How to Save a Biosphere?
This is the sequence of my artistic interventions about the safeguard of the Montreal geodesic dome, later named Biosphere, created and built by Buckminster Fuller and Shoji Sadao for Expo 67. Here are the main (dominant) lines of my involvement that lasted 10 years and more, from 1983 to 1993.
During this decade-long period, I would go to the Biosphere regularly, camera in hand, to take note of the abandonment, deterioration and vandalism. In other words, documenting the slow death of this unique landmark.
During this period the site also became my creative studio. From the very beginning of my interventions, I am in regular contact with Fuller’s closest collaborators, associates and family members. Allegra Fuller Snyder, Fuller’s daughter, was constantly encouraging me to continue my artistic and documentary actions in Montreal and elsewhere, in order to make Fuller’s major landmark structures better known.
Initial photo documentation of the interior and exterior of the geodesic dome and the collecting of various objects found on the site.
Production of a video interview (transcript), combined with a visit to the site, with Shoji Sadao, principal architect of the Biosphere with Fuller. The video was made possible by a grant from the Canada Council for the Arts.
Exhibition: “The Dome Project, Exploring a Remnant of the Modernist Era,” Galerie P.R.I.M., Montreal. A multimedia installation, incorporating found objects, large format rubbings, photographs and the presentation of the video interview with Shoji Sadao. See The Dome Project.
Exhibition: “Synergetic Pressure Prints,” Concordia University Art Gallery, Montreal. A body of work based on Fuller’s theories in synergetic geometry. See Synergetic Pressure Prints.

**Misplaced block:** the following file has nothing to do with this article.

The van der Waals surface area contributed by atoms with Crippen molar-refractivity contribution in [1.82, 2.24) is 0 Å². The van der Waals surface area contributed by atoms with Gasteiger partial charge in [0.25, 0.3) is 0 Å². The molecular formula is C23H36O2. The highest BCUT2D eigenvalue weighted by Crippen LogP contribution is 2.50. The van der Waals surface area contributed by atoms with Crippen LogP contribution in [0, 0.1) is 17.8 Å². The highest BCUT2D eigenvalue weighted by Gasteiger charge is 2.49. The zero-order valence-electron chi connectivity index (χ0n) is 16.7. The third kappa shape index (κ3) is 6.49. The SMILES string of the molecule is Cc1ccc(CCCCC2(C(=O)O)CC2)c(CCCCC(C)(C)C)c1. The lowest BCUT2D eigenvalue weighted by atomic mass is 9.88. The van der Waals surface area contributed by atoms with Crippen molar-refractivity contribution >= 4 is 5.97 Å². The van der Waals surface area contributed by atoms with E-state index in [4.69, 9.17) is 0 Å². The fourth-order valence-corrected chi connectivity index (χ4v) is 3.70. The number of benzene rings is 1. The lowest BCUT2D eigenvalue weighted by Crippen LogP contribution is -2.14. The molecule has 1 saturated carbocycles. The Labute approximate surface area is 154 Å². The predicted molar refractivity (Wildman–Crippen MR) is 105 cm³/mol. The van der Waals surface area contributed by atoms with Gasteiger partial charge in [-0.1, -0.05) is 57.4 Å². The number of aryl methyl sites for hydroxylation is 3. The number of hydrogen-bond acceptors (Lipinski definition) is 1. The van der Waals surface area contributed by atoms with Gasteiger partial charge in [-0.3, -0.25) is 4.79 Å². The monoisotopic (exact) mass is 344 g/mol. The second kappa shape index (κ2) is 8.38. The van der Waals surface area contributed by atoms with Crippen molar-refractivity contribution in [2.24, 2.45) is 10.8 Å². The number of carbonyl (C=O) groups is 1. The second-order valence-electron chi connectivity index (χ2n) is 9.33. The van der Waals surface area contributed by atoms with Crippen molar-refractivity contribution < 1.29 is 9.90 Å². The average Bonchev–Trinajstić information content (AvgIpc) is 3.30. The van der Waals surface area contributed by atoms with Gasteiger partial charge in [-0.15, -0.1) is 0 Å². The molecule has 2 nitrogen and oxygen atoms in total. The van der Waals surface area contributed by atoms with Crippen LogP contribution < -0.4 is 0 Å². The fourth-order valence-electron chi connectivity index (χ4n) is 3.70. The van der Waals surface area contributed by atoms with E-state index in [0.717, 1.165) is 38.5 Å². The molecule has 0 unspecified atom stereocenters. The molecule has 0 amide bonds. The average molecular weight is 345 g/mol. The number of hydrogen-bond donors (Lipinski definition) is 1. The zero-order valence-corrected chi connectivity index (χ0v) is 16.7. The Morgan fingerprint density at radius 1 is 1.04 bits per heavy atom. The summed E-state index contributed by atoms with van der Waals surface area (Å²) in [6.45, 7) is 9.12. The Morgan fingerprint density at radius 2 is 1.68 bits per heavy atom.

Artistic action: exhibition and occupation of the Montreal Biosphere for two weeks with an installation of large size paintings describing the origins of this architectural monument. See Large Paintings.
Dome trip in North America to locate and document the other large-scale structures of Fuller. The goal is to update their state of being and to rediscover the origins of the Montreal Biosphere. See Other Domes by Buckminster Fuller.
Cleaning and painting of the geodesic membrane of the Biosphere. This is the first concrete “gesture” in more than 20 years that the City of Montreal has taken to protect the structure. The City also invites Canadian architects to present feasibility projects regarding the transformation of the place into an environmental museum.
Demolition of the lower-level platforms, floors, office spaces and structures inside the Biosphere.
Travel to Kansas to make a visual record of the slow and methodical deconstruction (piece by piece) of the Dymaxion house (or Dymaxion Dwelling Machine, 1945–46). It has finally found a new home at the Ford Museum and will be rebuilt on the museum’s site in Dearborn, Michigan. See Dymaxion Dwelling Machine.
Exhibition: “Buckminster Fullers’ Dymaxion Dwelling Machine,” Wichita Art Museum, Wichita, Kansas. Multimedia installation of objects, photos and videos.
Photo documentation of the reconstruction of the platforms and the new exhibition spaces of the Biosphere.
Meeting and portrait session with Kiyoshi Kuromiya, co-author with Fuller of Cosmography: A Posthumous Scenario for the Future of Humanity.➔